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World - Europe

Clinton appeals for peace; NATO prepares for more airstrikes

Serbian TV shows plumes of smoke rise near town of Kraljevo


After the first strikes

Clinton appeals via satellite to Serbs

Poll: Americans split on NATO airstrikes

U.S.: Milosevic won't budge

U.S.-Russia relations wounded by NATO airstrikes

Pentagon: All NATO planes safe as second day of strikes ends

Russia, China demand end to NATO bombings

Refugees continue to flee Kosovo fighting

NATO strikes Yugoslavia: Day One

Crisis in Kosovo

Stealth planes, cruise missiles lob 'substantive attack'

March 26, 1999
Web posted at: 5:28 a.m. EST (1028 GMT)

BELGRADE, Yugoslavia (CNN) -- U.S. President Bill Clinton made a personal appeal for peace to the Serbian people Friday as NATO ended a second night of airstrikes on Yugoslav positions and prepared for a third.

The attacks are expected to resume sometime Friday evening unless Yugoslav leaders accept NATO demands to stop cracking down on ethnic Albanians and sign a proposed Kosovo peace plan.

Satellites and reconnaissance planes will collect data for bomb-damage assessments during daylight hours Friday, providing NATO military planners with an updated set of targets for a planned third round of strikes.

In a taped speech, posted on the Internet and later beamed out via satellite, Clinton said NATO and the U.S. had "no quarrel" with the people of Serbia. The speech is featured on the Web site of WORLDNET, the U.S. Information Agency global information network.

He blamed Yugoslav President Slobodan Milosevic for plunging the Balkan region back into open conflict.

In the second night of attacks Thursday, at least 23 cruise missiles were launched from U.S. warships in the Adriatic Sea beginning at about 8 p.m. local time (2 p.m. EST). Dozens of NATO jets took off from air bases along the Italian coast.

Pentagon sources said the new strikes were primarily carried out by aircraft, including U.S. F-117A stealth fighters and B-2 stealth bombers.

After hours of air raids, defense officials said the second wave of strikes had ended and "all NATO planes are accounted for."

But NATO aircraft were back in the air Friday. CNN's Carl Rochelle reported from the Pentagon that missions were being flown in daylight hours over Yugoslavia in what was known as a "combat air patrol".

He said the aim of the flights was to ensure the Serbs did not launch aircraft which could attempt to strike targets in Kosovo.

Weather conditions over Yugoslavia deteriorated Friday which could mean NATO forces make more use of the B-2 stealth bombers available, Rochelle said.

Two B-2s flew missions on both days of airstrikes.

The B-2 is an all-weather aircraft loaded with bombs that are guided onto their targets by satellites which will not be negatively affected by adverse weather.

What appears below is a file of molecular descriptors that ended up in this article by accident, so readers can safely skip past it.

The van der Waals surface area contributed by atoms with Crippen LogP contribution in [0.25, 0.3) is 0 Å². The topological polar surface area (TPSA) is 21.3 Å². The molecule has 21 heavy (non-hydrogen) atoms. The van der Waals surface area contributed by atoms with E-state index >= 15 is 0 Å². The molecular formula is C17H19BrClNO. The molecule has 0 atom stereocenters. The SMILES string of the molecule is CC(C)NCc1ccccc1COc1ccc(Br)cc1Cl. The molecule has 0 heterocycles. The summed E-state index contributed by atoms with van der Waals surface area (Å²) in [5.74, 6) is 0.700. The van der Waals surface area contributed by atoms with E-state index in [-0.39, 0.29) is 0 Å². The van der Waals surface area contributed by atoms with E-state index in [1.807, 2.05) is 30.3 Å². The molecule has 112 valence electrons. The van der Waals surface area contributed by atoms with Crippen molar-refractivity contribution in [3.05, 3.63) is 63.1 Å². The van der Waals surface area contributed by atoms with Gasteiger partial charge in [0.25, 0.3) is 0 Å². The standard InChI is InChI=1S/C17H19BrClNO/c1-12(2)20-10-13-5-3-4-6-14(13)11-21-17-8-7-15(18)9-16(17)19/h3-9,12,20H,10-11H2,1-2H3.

"We have been able to carry out a successful operation to date. More is to come," U.S. Defense Secretary William Cohen told CNN's "Larry King Live."

Asked what Milosevic could do to stop the bombings, Cohen said, "He could do the right thing and that is to call off the forces that are trying to slaughter the Kosovar Albanians."

But there were no signs of that Thursday. U.S. intelligence officials told CNN Serb troops were moving through villages in Kosovo, driving ethnic Albanians from their homes -- as one official put it, "The Serbs are rolling up a lot of villages."

The officials said Serbs may have drawn up a hit list of prominent intellectuals, including lawyers and doctors, who are now being targeted.

A newspaper editor, who was one of four Kosovar Albanians to sign the Rambouillet agreement, has gone into hiding after his paper was attacked and the doorman murdered, officials said.

A leading human rights lawyer was abducted along with his two teen-age sons, according to Human Rights Watch, a non-profit international human rights group. A moderate Kosovar political party said 10 men were executed Wednesday.

In Washington, President Clinton said Milosevic must stop his offensive and accept the interim Kosovo peace plan, including a NATO-implementation force of 28,000 troops.

"He has to choose peace or we have to limit his ability to make war," Clinton said before the second wave got under way.

Tanjug news agency reported that Milosevic met with top Yugoslav officials to discuss the air strikes and concluded that the raids "were a grave crime against the people of the Federal Republic of Yugoslavia."

Witnesses in Belgrade saw a white light streaking across the sky, followed by an explosive flash on the ground about 5 kilometers (3 miles) west of the capital. Five or six detonations resounded shortly afterward.

Local radio reported that the suburb of Pancevo was the target of that attack. An aircraft factory there was damaged Wednesday.

Anti-aircraft fire erupted in western Yugoslavia near the Croatian border and planes were heard overhead, CNN Correspondent Tom Mintier reported from the region.

The Pentagon denied a report by Yugoslavia's official Tanjug news agency claiming that three NATO planes had been shot down.